Kilvert's Diary 1870-1879, an illustrated selection, edited and introduced by William Plomer. Boston: David R. Godine. 288 pp. $24.95. Go ahead - judge this book by its cover, its exceptionally handsome cover. You won't be seriously misled, for its inside lives up to its outside (apart from a misprint or two, inevitable in these days of mechanical reproduction).
Of course the text is not new. It's a selection made by poet William Plomer from the Rev. Mr. Kilvert's 22-volume diary and was originally printed in Britain in 1944. Now it appears in this handsome and lavishly illustrated edition.
Kilvert lived and delighted in some of Britain's loveliest countryside, particularly in the Wye Valley and the land that lies along the Welsh-English border. He loved tramping up and down in it, covering as many as 25 miles in a single day, and falling in love almost everywhere he went. Since there is nothing quite like falling in love to heighten one's perceptions, he can be relied on to give us exquisitely lucid glimpses of the countryside and its people.
The mood of his diaries, catching us up in ``the even tenor'' of his days, is matched by the illustrations, including full-page copies of old photographs and reproductions of soft-colored landscapes by Victorian masters like David Cox, John Linnell, and Harry Sutton Palmer. Specially commissioned miniature watercolors of buildings important to Kilvert and of trompe l'oeil pressed flowers could have been borrowed from the margins of a medieval Book of Hours. In my copy, the craftsmanship is marred by an occasional fading out of the type, but the publisher has promised to replace any defective copy.
One day when Kilvert was visiting the ruins of Llanthony Abbey, he came upon a tourist pointing out objects of interest with his stick: ``If there is one thing,'' Kilvert wrote, ``more hateful than another, it is being told what to admire and having objects pointed to one....''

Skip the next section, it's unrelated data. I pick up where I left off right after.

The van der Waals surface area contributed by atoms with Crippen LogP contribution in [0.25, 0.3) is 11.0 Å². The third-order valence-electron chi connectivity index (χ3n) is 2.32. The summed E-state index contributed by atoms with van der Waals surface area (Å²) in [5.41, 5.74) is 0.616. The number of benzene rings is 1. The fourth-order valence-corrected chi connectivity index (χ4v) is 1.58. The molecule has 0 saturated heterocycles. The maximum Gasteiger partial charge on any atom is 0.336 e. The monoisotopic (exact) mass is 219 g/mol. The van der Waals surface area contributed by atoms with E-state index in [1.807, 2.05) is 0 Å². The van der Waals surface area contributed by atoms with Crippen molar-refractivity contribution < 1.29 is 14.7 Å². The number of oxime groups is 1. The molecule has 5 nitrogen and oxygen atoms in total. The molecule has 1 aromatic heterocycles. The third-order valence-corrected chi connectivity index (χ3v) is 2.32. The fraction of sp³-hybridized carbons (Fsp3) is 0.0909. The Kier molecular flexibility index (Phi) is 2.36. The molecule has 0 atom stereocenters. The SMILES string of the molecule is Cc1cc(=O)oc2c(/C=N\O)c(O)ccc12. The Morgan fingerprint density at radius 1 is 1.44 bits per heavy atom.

I wish he hadn't brought that up, for it's just what I intend to do: point with a metaphorical stick, dig a reader in the ribs, demand that he share my relish in Kilvert's flair for description (though he does occasionally lapse into hyperbole).
But listen to him comment on a sleeping pig: ``All was still and the white pig lying in the moonlight at the door of his house, fast asleep, with the moon shining on his white face and round cheek.'' And Kilvert is magnificent on more poetic subjects like daffodils.
Here he is searching for exactly the right singing word: ``For some time I have been trying to find the right word for the shimmering glancing twinkling movement of the poplar leaves in the sun and wind. This afternoon I saw the word written on the poplar leaves. It was dazzle. `The dazzle of the poplars.'''
He's excellent, too, at letting you hear other people's voices.
He asked old Sarah Killing how she spent her time: ``Aw there, I do rock and sway myself about.'' The church warden's speech takes on a rhythm of its own when he talks about people slipping on the ice:
``Some do fall on their faces, and some do fall on their rumps. And they as do hold themselves stiff do most in generally fall on their rumps.''
I wish I could taste an ``apple hop-about.'' I wish I knew exactly what a cat does when it is ``a-tushing down the fold.''
Time moved slowly; the past was very close. William Pritchard recalled listening to reminiscences about Charles II hiding out in the countryside. Old Hannah remembered when boys would wear ``their caps the wrong way lest they should be enticed into fairy rings.''
But William Ferris literally heard the sound of that great bearer of change to the English countryside: the railway train. ``It was a hot day in May ... and I heard a roaring in the air. I looked up and thought there was a storm coming down from Christian Malford roaring in the tops of the trees, only the day was so fine and hot. Well, the roaring came nigher and nigher, then the train shot along and the dust did flee up.''
Meanwhile, parish news, apart from an occasional near-Gothic tragedy Victorians seemed so prone to, was happily trivial. Swallows built a nest over the altar and splashed mud, the squire grew particularly autocratic over the church music, young Johnny Williams fell in the vicarage cesspool, Mrs. Proders managed to insinuate herself and her offspring into the church's new painted glass window representing ``Suffer the little children....''
Perhaps everyone won't enjoy this book as much as I do.
Kilvert asked himself questions about that - and answered them. ``Why do I keep this voluminous journal? I can hardly tell. Partly because life appears to me such a curious and wonderful thing that it almost seems a pity that even such a humble and uneventful life as mine should pass altogether away without some such record as this, and partly too because I think the record may amuse and interest some who come after me.''
Go for it, Rev.